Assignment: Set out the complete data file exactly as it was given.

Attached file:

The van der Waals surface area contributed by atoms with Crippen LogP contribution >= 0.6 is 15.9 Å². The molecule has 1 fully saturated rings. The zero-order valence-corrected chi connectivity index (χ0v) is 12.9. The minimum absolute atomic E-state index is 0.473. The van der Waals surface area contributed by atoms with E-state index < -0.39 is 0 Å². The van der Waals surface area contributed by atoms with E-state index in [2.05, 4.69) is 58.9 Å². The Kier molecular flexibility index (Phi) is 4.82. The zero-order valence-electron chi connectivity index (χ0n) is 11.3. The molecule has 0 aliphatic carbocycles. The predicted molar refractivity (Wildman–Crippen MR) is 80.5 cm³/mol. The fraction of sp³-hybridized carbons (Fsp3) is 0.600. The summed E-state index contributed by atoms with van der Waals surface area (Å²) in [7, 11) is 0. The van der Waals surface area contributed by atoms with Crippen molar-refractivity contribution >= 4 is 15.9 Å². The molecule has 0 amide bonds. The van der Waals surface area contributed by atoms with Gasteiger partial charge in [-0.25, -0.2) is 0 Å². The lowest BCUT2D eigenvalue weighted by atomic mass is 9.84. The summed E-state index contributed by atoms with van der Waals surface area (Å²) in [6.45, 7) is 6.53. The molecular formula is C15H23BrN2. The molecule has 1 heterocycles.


The van der Waals surface area contributed by atoms with Crippen LogP contribution >= 0.6 is 15.9 Å². The molecule has 1 fully saturated rings. The zero-order valence-corrected chi connectivity index (χ0v) is 12.9. The minimum absolute atomic E-state index is 0.473. The van der Waals surface area contributed by atoms with E-state index < -0.39 is 0 Å². The van der Waals surface area contributed by atoms with E-state index in [2.05, 4.69) is 58.9 Å². The Kier molecular flexibility index (Phi) is 4.82. The zero-order valence-electron chi connectivity index (χ0n) is 11.3. The molecule has 0 aliphatic carbocycles. The predicted molar refractivity (Wildman–Crippen MR) is 80.5 cm³/mol. The fraction of sp³-hybridized carbons (Fsp3) is 0.600. The summed E-state index contributed by atoms with van der Waals surface area (Å²) in [7, 11) is 0. The van der Waals surface area contributed by atoms with Crippen molar-refractivity contribution >= 4 is 15.9 Å². The molecule has 0 amide bonds. The van der Waals surface area contributed by atoms with Gasteiger partial charge in [-0.25, -0.2) is 0 Å². The lowest BCUT2D eigenvalue weighted by atomic mass is 9.84. The summed E-state index contributed by atoms with van der Waals surface area (Å²) in [6.45, 7) is 6.53. The molecular formula is C15H23BrN2. The molecule has 1 heterocycles.